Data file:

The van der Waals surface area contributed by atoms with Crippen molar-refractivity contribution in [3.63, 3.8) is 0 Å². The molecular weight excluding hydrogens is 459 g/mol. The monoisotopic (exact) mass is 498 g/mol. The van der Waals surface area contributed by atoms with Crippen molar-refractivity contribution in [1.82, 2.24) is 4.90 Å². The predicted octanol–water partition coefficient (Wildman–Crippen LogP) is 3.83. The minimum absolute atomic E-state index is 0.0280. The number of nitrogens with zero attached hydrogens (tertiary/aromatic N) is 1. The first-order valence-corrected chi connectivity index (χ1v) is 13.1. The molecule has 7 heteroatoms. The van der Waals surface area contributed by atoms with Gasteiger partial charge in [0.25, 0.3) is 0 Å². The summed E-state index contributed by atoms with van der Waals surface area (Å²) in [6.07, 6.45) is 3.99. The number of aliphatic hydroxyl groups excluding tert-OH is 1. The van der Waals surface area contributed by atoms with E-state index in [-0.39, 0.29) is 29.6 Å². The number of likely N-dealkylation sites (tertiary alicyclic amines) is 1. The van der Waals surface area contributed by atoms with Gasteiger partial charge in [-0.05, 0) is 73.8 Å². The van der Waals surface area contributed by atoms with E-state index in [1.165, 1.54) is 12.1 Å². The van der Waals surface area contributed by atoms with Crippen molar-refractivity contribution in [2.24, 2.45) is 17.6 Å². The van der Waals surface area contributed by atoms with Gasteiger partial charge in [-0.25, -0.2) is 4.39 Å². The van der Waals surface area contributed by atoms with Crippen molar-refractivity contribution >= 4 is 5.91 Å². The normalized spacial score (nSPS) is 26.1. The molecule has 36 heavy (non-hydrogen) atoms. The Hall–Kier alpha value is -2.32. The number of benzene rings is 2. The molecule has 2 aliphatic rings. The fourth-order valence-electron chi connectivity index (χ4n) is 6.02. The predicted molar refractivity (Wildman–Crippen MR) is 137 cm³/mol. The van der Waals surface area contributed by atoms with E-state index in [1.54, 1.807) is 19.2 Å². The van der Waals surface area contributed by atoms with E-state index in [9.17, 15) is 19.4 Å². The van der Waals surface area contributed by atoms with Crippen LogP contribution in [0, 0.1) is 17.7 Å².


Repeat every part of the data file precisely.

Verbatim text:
The van der Waals surface area contributed by atoms with Crippen molar-refractivity contribution in [3.63, 3.8) is 0 Å². The molecular weight excluding hydrogens is 459 g/mol. The monoisotopic (exact) mass is 498 g/mol. The van der Waals surface area contributed by atoms with Crippen molar-refractivity contribution in [1.82, 2.24) is 4.90 Å². The predicted octanol–water partition coefficient (Wildman–Crippen LogP) is 3.83. The minimum absolute atomic E-state index is 0.0280. The number of nitrogens with zero attached hydrogens (tertiary/aromatic N) is 1. The first-order valence-corrected chi connectivity index (χ1v) is 13.1. The molecule has 7 heteroatoms. The van der Waals surface area contributed by atoms with Gasteiger partial charge in [0.25, 0.3) is 0 Å². The summed E-state index contributed by atoms with van der Waals surface area (Å²) in [6.07, 6.45) is 3.99. The number of aliphatic hydroxyl groups excluding tert-OH is 1. The van der Waals surface area contributed by atoms with E-state index in [-0.39, 0.29) is 29.6 Å². The number of likely N-dealkylation sites (tertiary alicyclic amines) is 1. The van der Waals surface area contributed by atoms with Gasteiger partial charge in [-0.05, 0) is 73.8 Å². The van der Waals surface area contributed by atoms with E-state index in [1.165, 1.54) is 12.1 Å². The van der Waals surface area contributed by atoms with Crippen molar-refractivity contribution in [2.24, 2.45) is 17.6 Å². The van der Waals surface area contributed by atoms with Gasteiger partial charge in [-0.25, -0.2) is 4.39 Å². The van der Waals surface area contributed by atoms with Crippen molar-refractivity contribution >= 4 is 5.91 Å². The normalized spacial score (nSPS) is 26.1. The molecule has 36 heavy (non-hydrogen) atoms. The Hall–Kier alpha value is -2.32. The number of benzene rings is 2. The molecule has 2 aliphatic rings. The fourth-order valence-electron chi connectivity index (χ4n) is 6.02. The predicted molar refractivity (Wildman–Crippen MR) is 137 cm³/mol. The van der Waals surface area contributed by atoms with E-state index in [1.54, 1.807) is 19.2 Å². The van der Waals surface area contributed by atoms with E-state index in [9.17, 15) is 19.4 Å². The van der Waals surface area contributed by atoms with Crippen LogP contribution in [0, 0.1) is 17.7 Å².